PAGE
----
I searched the internet to find an answer for the question, “How to work out if bees have enough stored honey for winter”. It seems right off the bat; Bee keepers from different parts of the world have different ideas. A quote from North Wales reads,” Check the weight of the hive by hefting, lifting one side from the stand. The hive should feel as if it is nailed to the hive stand. I leave all the honey in the brood box and half brood box for the bees.” From a source in the USA, “Bees in the southern U.S. may thrive on as little as 40 pounds, bees in the middle states need about 60, and northern bees may require 80 or 90. Those are average numbers for average years and average hives. What’s average? Another good question.” While a second North American source reports, “Typically in the north a hive needs 60-80 pounds of honey in the hive to survive the winter. However, as I teach in my advance class, a colony also needs pollen in the hive during the winter as well.” And continues with, “Inspect the hive before removing any honey. Make sure there are at least 8-10 deep frames full of honey in the brood nest area, below the extra supers”.
So what does that all add up to. As a newcomer to bees keeping, my knowledge is being tested all the time and thankfully, I have the Internet I can use to ask those odd questions. Ian, the apiary manager has plenty of knowledge and I see him work every second there is daylight and sometimes beyond training to teach all that we need to know.
So how much honey should there be in the hive ready for winter? Not just honey, they need pollen as well. For this, we have some Candipolline to replace the short flow of pollen this year. I will remove the rapid feeder in the hive, score an ‘x’ to break the bag of Candipolline on its side and place the cut over the hole left by removing a porter bee hatch. This will let my bees grab all the pollen they need for their winter trip. It is not a case of Honey for the bees, they need to eat pollen too.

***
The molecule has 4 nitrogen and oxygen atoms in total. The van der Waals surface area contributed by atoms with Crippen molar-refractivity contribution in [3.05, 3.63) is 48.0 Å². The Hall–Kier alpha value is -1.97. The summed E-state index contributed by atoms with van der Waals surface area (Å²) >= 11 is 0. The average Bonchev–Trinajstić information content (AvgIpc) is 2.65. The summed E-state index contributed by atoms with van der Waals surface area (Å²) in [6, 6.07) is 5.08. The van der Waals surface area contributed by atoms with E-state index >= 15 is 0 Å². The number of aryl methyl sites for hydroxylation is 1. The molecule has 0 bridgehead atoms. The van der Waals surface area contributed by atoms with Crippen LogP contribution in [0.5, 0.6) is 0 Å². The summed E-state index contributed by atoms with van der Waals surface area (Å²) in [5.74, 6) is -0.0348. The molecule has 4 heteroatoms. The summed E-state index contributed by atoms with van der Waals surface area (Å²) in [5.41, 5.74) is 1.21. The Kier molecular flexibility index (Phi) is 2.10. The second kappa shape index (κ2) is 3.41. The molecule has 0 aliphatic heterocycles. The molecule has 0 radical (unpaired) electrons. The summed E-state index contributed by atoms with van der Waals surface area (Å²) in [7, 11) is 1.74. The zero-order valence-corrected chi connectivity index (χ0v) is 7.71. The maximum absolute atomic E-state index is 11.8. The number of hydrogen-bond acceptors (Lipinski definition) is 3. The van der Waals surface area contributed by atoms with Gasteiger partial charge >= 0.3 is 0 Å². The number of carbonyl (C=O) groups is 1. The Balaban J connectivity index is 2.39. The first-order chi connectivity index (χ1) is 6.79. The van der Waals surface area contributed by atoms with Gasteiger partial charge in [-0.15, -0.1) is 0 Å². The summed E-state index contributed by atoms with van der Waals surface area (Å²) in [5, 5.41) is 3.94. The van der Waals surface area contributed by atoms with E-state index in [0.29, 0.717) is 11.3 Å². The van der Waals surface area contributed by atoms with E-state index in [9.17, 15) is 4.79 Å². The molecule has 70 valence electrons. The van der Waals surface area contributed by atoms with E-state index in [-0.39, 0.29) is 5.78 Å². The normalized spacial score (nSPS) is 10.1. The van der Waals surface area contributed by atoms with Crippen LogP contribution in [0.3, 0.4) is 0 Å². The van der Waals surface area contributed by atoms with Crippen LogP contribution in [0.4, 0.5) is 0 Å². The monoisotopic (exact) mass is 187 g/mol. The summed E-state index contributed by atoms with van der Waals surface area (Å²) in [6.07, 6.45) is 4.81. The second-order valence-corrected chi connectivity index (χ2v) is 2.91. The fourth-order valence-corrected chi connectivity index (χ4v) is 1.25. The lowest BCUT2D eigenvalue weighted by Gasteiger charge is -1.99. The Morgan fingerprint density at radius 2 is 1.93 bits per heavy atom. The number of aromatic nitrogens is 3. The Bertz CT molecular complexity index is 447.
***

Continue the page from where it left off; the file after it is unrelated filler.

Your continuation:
My bees have nowhere near a full super to move down into the brood box, so late autumn feeding will continue until we either find winter, or the weather closes in too much. Testimony varies but the main argument seems to be a warning of not to take too much honey from the hives until you have checked the stocks the bees need for winter. Some say hefting the boxes is enough to learn the store level, others say take a peek or two, but the answer is to make sure you feel confident you have given them enough supplies, maybe check with a more experienced keeper if you are unsure. Besides, a friendly chat with another keeper is always welcome from both sides, they say there is no wrong question to ask, just keep asking questions until you are sure you have the facts you need for your bees.
One author stateside wrote “Feed your bees if they do not have enough food to get through the winter. Further, it is not the fault of the bees that you put them in a location that could not provide adequate nutrition. Be good to your bees.” And I have to agree with him.
While I researched this article, I read plenty of good tips and knowledge from the web; I will include the links below to my sources. Look them up if you would like to.